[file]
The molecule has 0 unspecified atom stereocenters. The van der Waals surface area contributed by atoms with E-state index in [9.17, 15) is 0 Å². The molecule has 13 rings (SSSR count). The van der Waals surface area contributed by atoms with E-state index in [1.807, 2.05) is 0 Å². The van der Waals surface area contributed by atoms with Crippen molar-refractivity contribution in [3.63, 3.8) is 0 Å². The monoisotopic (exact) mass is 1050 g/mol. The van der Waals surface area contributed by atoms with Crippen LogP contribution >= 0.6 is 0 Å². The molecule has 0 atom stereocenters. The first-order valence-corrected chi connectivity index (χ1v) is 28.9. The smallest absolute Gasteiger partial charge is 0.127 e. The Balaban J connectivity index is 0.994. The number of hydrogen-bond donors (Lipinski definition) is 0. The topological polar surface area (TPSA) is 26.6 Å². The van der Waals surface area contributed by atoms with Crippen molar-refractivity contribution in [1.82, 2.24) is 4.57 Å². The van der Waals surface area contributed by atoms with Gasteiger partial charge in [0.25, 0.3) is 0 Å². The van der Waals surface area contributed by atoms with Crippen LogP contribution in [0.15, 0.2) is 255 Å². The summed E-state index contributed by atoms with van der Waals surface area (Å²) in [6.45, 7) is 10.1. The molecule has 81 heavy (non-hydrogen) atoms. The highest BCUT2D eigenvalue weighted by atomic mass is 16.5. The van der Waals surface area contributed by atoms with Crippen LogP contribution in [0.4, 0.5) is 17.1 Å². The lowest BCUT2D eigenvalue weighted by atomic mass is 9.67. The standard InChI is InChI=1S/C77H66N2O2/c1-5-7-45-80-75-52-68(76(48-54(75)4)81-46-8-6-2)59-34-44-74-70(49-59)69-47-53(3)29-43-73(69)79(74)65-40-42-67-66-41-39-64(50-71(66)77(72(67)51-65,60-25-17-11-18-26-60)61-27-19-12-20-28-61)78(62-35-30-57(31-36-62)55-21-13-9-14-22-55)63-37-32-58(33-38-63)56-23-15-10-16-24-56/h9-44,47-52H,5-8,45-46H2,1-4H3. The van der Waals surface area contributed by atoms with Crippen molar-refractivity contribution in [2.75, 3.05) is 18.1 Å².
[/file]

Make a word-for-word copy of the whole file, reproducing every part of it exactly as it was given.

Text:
The molecule has 0 unspecified atom stereocenters. The van der Waals surface area contributed by atoms with E-state index in [9.17, 15) is 0 Å². The molecule has 13 rings (SSSR count). The van der Waals surface area contributed by atoms with E-state index in [1.807, 2.05) is 0 Å². The van der Waals surface area contributed by atoms with Crippen molar-refractivity contribution in [3.63, 3.8) is 0 Å². The monoisotopic (exact) mass is 1050 g/mol. The van der Waals surface area contributed by atoms with Crippen LogP contribution >= 0.6 is 0 Å². The molecule has 0 atom stereocenters. The first-order valence-corrected chi connectivity index (χ1v) is 28.9. The smallest absolute Gasteiger partial charge is 0.127 e. The Balaban J connectivity index is 0.994. The number of hydrogen-bond donors (Lipinski definition) is 0. The topological polar surface area (TPSA) is 26.6 Å². The van der Waals surface area contributed by atoms with Crippen molar-refractivity contribution in [1.82, 2.24) is 4.57 Å². The van der Waals surface area contributed by atoms with Gasteiger partial charge in [0.25, 0.3) is 0 Å². The van der Waals surface area contributed by atoms with Crippen LogP contribution in [0.15, 0.2) is 255 Å². The summed E-state index contributed by atoms with van der Waals surface area (Å²) in [6.45, 7) is 10.1. The molecule has 81 heavy (non-hydrogen) atoms. The highest BCUT2D eigenvalue weighted by atomic mass is 16.5. The van der Waals surface area contributed by atoms with Crippen LogP contribution in [0.4, 0.5) is 17.1 Å². The lowest BCUT2D eigenvalue weighted by atomic mass is 9.67. The standard InChI is InChI=1S/C77H66N2O2/c1-5-7-45-80-75-52-68(76(48-54(75)4)81-46-8-6-2)59-34-44-74-70(49-59)69-47-53(3)29-43-73(69)79(74)65-40-42-67-66-41-39-64(50-71(66)77(72(67)51-65,60-25-17-11-18-26-60)61-27-19-12-20-28-61)78(62-35-30-57(31-36-62)55-21-13-9-14-22-55)63-37-32-58(33-38-63)56-23-15-10-16-24-56/h9-44,47-52H,5-8,45-46H2,1-4H3. The van der Waals surface area contributed by atoms with Crippen molar-refractivity contribution in [2.75, 3.05) is 18.1 Å².